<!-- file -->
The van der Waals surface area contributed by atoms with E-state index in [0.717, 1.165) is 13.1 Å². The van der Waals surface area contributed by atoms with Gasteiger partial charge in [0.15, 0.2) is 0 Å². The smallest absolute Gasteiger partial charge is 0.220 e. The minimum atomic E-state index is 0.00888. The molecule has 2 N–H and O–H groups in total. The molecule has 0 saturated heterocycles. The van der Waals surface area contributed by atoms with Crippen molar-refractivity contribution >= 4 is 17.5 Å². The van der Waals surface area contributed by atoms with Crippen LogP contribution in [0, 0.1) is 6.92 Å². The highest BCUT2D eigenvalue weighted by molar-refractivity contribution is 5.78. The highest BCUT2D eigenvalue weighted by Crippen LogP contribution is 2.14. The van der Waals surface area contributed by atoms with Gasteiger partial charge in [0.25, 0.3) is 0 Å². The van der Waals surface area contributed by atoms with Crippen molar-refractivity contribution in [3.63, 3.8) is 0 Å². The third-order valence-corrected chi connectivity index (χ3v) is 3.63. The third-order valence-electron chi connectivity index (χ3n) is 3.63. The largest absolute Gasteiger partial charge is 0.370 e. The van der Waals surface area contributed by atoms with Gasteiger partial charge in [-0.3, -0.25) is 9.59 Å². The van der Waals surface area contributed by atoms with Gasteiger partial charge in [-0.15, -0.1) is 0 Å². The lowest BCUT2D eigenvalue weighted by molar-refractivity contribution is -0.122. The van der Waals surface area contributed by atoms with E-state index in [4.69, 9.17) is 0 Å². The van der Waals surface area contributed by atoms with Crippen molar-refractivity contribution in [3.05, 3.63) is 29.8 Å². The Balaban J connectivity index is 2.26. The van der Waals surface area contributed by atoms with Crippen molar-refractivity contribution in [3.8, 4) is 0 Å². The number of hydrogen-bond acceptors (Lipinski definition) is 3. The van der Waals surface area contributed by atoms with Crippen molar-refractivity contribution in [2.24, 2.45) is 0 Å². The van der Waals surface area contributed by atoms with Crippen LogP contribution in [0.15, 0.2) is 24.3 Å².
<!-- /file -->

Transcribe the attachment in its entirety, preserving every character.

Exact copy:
The van der Waals surface area contributed by atoms with E-state index in [0.717, 1.165) is 13.1 Å². The van der Waals surface area contributed by atoms with Gasteiger partial charge in [0.15, 0.2) is 0 Å². The smallest absolute Gasteiger partial charge is 0.220 e. The minimum atomic E-state index is 0.00888. The molecule has 2 N–H and O–H groups in total. The molecule has 0 saturated heterocycles. The van der Waals surface area contributed by atoms with Crippen molar-refractivity contribution >= 4 is 17.5 Å². The van der Waals surface area contributed by atoms with Crippen LogP contribution in [0, 0.1) is 6.92 Å². The highest BCUT2D eigenvalue weighted by molar-refractivity contribution is 5.78. The highest BCUT2D eigenvalue weighted by Crippen LogP contribution is 2.14. The van der Waals surface area contributed by atoms with Gasteiger partial charge in [0.25, 0.3) is 0 Å². The van der Waals surface area contributed by atoms with Crippen molar-refractivity contribution in [3.63, 3.8) is 0 Å². The third-order valence-corrected chi connectivity index (χ3v) is 3.63. The third-order valence-electron chi connectivity index (χ3n) is 3.63. The largest absolute Gasteiger partial charge is 0.370 e. The van der Waals surface area contributed by atoms with Gasteiger partial charge in [-0.3, -0.25) is 9.59 Å². The van der Waals surface area contributed by atoms with Gasteiger partial charge in [-0.15, -0.1) is 0 Å². The lowest BCUT2D eigenvalue weighted by molar-refractivity contribution is -0.122. The van der Waals surface area contributed by atoms with E-state index in [4.69, 9.17) is 0 Å². The van der Waals surface area contributed by atoms with Crippen molar-refractivity contribution in [3.05, 3.63) is 29.8 Å². The Balaban J connectivity index is 2.26. The van der Waals surface area contributed by atoms with Crippen molar-refractivity contribution in [3.8, 4) is 0 Å². The number of hydrogen-bond acceptors (Lipinski definition) is 3. The van der Waals surface area contributed by atoms with Crippen molar-refractivity contribution in [2.24, 2.45) is 0 Å². The van der Waals surface area contributed by atoms with Crippen LogP contribution in [0.15, 0.2) is 24.3 Å².